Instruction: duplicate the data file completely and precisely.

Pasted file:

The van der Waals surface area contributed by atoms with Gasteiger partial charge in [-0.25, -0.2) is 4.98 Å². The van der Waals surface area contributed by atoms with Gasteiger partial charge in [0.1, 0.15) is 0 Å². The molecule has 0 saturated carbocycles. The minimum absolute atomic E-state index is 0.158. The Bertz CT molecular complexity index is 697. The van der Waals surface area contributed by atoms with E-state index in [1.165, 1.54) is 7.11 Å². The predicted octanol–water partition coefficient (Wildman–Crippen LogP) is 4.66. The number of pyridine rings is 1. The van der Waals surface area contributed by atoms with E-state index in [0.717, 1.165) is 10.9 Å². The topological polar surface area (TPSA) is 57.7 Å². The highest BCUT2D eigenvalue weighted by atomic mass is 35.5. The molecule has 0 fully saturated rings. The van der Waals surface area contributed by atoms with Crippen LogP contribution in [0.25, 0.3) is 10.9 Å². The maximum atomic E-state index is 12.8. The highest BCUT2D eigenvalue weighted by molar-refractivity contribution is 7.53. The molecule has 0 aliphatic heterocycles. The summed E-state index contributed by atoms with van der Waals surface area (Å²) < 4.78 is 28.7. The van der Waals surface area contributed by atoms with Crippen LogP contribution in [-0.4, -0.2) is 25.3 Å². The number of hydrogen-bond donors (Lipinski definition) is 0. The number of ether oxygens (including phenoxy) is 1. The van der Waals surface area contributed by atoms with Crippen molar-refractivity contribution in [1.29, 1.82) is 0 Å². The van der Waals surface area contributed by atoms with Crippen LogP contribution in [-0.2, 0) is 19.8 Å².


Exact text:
The van der Waals surface area contributed by atoms with Gasteiger partial charge in [-0.25, -0.2) is 4.98 Å². The van der Waals surface area contributed by atoms with Gasteiger partial charge in [0.1, 0.15) is 0 Å². The molecule has 0 saturated carbocycles. The minimum absolute atomic E-state index is 0.158. The Bertz CT molecular complexity index is 697. The van der Waals surface area contributed by atoms with E-state index in [1.165, 1.54) is 7.11 Å². The predicted octanol–water partition coefficient (Wildman–Crippen LogP) is 4.66. The number of pyridine rings is 1. The van der Waals surface area contributed by atoms with E-state index in [0.717, 1.165) is 10.9 Å². The topological polar surface area (TPSA) is 57.7 Å². The highest BCUT2D eigenvalue weighted by atomic mass is 35.5. The molecule has 0 fully saturated rings. The van der Waals surface area contributed by atoms with Crippen LogP contribution in [0.25, 0.3) is 10.9 Å². The maximum atomic E-state index is 12.8. The highest BCUT2D eigenvalue weighted by molar-refractivity contribution is 7.53. The molecule has 0 aliphatic heterocycles. The summed E-state index contributed by atoms with van der Waals surface area (Å²) < 4.78 is 28.7. The van der Waals surface area contributed by atoms with Crippen LogP contribution in [-0.4, -0.2) is 25.3 Å². The number of hydrogen-bond donors (Lipinski definition) is 0. The number of ether oxygens (including phenoxy) is 1. The van der Waals surface area contributed by atoms with Crippen molar-refractivity contribution in [1.29, 1.82) is 0 Å². The van der Waals surface area contributed by atoms with Crippen LogP contribution in [-0.2, 0) is 19.8 Å².